Dictionaries are supposed to be anonymous. If you happen not to know what a word means, you just look it up, and a faceless, utilitarian definition wells up to the surface. But there are people known in the trade as lexicographers--Greek for “those who write down lists of words”--who, for each potential dictionary entry, spend hours pouring over slips of paper, books, and surfing the Web to home in on a word, trace its history, and present it to you. It is a kind of writing that wants to go unnoticed, as I learned when I wrote articles for the grand-daddy (or pop-pop, as some say in mid-Atlantic coastal states) of all Latin dictionaries. It was the Thesaurus Linguae Latinae, housed in Munich, Germany.
It may disconcert the reader to learn that there are actual people making principled and personal decisions about what to include and what to exclude in the Dictionary of American Regional English (DARE). The fourth volume was published in December of 2002 under the chief editorship of Joan Houston Hall. “There are always cases where what will seem ‘regional’ to one editor will seem perfectly normal to another,” said Hall. “Then you have to make a decision.”
When in doubt, DARE editors tend to err on the side of inclusion. Many words are amply attested--that is, there are plenty of recorded uses. Others appear only once. Should poorly attested words be excluded? The phrase trade-last, for one--meaning a kind of quid pro quo--”I’ll say something nice about you if you say something nice about me first”--is found scattered throughout the country, especially among older speakers. A regional variant, last-go-trade, is found in the middle and south Atlantic and has an entry of its own; but what about Alaskan trade, which means exactly the same thing but appears only once in the sources available to DARE? “It was important to include Alaskan trade even with only one instance, because it’s a wonderful example of the process of folk etymology,” says Hall. “Someone who is unfamiliar with the folk tradition of trading compliments hears the phrase last-go-trade, doesn’t quite understand it, and tries to make it meaningful by substituting a word that is familiar. Since Alaska is, to most Americans, a far-away and exotic place, it makes sense to the hearer that the unusual custom would be an Alaskan trade.”
Some terms may be widely recognizable, but carry alternate meanings in particular regions. The back forty, which means a large, remote, often barren stretch of land, and is used throughout the north and the west, takes on a figurative cast when lumberjacks in New England use it to refer to an out-of-the-way place. And if someone is wasting your time, a Michigander might say, “He’s been plowing the back forty.”
Modeled after the Oxford English Dictionary, DARE seeks to be a comprehensive source for words that will find no home in standard English dictionaries. With professional linguists, historians, museum curators, and casual researchers and committed browsers alike, the dictionary is becoming a fixture on the list of reference tools. Even actors and directors have used DARE to check the authenticity of their accents or the accuracy of their idiom-- as actress Diane Keaton did for Manhattan Murder Mystery and director Michael Mann for Last of the Mohicans.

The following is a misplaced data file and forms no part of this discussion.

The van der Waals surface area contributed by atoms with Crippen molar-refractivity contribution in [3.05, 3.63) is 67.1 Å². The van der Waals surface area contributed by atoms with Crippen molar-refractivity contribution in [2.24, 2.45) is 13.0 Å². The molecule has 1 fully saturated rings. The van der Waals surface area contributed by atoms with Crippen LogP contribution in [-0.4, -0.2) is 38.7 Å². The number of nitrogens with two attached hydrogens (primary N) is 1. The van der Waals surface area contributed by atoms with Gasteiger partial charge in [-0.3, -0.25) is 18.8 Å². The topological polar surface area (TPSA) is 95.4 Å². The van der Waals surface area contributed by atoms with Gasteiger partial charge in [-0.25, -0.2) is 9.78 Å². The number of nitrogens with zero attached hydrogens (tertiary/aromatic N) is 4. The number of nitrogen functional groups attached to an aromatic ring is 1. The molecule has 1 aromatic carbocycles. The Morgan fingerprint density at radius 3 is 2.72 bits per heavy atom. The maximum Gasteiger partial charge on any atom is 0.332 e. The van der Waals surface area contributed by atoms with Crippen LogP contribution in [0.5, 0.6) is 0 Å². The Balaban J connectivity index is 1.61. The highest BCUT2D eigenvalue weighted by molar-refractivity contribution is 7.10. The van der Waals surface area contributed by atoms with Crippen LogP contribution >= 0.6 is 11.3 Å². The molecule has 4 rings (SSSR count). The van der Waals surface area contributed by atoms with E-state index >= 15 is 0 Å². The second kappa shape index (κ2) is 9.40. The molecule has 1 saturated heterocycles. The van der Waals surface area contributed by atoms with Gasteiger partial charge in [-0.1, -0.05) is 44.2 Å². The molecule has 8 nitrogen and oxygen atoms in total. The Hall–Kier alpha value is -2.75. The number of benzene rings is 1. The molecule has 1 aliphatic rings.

The DARE project was founded at the University of Wisconsin at Madison in the 1960s, and a lexicographer and professor of English, Frederic Cassidy, was selected to take the helm. With graduate student Audrey Duckert--now a retired professor of English from the University of Massachusetts--Cassidy designed a program to collect regional words from the living language. From 1965 through 1970, Cassidy and Duckert dispatched eighty fieldworkers in selected regions of the United States, armed with detailed questionnaires and tape recorders. An archive of samples can be found on the DARE website. In addition to the nearly 3,000 interviews they conducted, the DARE staff has culled words from sources that range from eighteenth-century diaries, small-town newspapers, fiction, and folklore, to television shows, advertisements, and the Internet.
A page of queries on the DARE website asks readers to send an e-mail if they can give a definition for a word, name the region in which it is found, or report whether it is still in use. One current question asks about the word sloven, which may be a type of wagon: “We have two quotations from New England (one from the 60s) and one from Canada. Is this still known, and what exactly is it?” Another asks about speckled britches: “‘An edible green.’ A source on the Web identifies this as ‘evening primrose,’ but we’d like to know if anyone else knows this term and what they apply it to.”
Some entries reveal cultural stereotypes or couch them in humor--which the dictionary marks joc.--as in the five-page list of terms beginning with Irish. An Irish nightingale is a bullfrog, an Irish hurricane refers to calm seas, Irish confetti are bricks or stones thrown in a fight, and a person might give an Irish whisper at top volume when a true whisper, or silence, would do.